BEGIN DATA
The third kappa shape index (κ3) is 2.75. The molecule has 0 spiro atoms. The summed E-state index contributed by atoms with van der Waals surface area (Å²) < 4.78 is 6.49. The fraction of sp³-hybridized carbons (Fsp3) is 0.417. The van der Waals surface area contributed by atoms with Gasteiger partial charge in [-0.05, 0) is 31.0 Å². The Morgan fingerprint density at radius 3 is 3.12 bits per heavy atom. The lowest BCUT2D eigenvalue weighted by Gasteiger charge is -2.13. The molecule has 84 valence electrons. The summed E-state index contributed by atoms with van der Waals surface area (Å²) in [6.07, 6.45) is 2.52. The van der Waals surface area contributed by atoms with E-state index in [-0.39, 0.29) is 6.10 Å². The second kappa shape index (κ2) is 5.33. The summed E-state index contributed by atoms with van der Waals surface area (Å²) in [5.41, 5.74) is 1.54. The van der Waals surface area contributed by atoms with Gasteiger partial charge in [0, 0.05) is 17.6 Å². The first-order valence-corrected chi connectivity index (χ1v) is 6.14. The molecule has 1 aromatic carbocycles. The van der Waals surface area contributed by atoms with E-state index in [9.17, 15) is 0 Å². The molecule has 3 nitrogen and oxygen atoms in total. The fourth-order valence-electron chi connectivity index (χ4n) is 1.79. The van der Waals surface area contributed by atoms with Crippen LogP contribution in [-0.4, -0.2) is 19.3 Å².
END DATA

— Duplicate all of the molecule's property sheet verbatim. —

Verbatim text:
The third kappa shape index (κ3) is 2.75. The molecule has 0 spiro atoms. The summed E-state index contributed by atoms with van der Waals surface area (Å²) < 4.78 is 6.49. The fraction of sp³-hybridized carbons (Fsp3) is 0.417. The van der Waals surface area contributed by atoms with Gasteiger partial charge in [-0.05, 0) is 31.0 Å². The Morgan fingerprint density at radius 3 is 3.12 bits per heavy atom. The lowest BCUT2D eigenvalue weighted by Gasteiger charge is -2.13. The molecule has 84 valence electrons. The summed E-state index contributed by atoms with van der Waals surface area (Å²) in [6.07, 6.45) is 2.52. The van der Waals surface area contributed by atoms with E-state index in [-0.39, 0.29) is 6.10 Å². The second kappa shape index (κ2) is 5.33. The summed E-state index contributed by atoms with van der Waals surface area (Å²) in [5.41, 5.74) is 1.54. The van der Waals surface area contributed by atoms with Gasteiger partial charge in [0, 0.05) is 17.6 Å². The first-order valence-corrected chi connectivity index (χ1v) is 6.14. The molecule has 1 aromatic carbocycles. The van der Waals surface area contributed by atoms with E-state index in [9.17, 15) is 0 Å². The molecule has 3 nitrogen and oxygen atoms in total. The fourth-order valence-electron chi connectivity index (χ4n) is 1.79. The van der Waals surface area contributed by atoms with Crippen LogP contribution in [-0.4, -0.2) is 19.3 Å².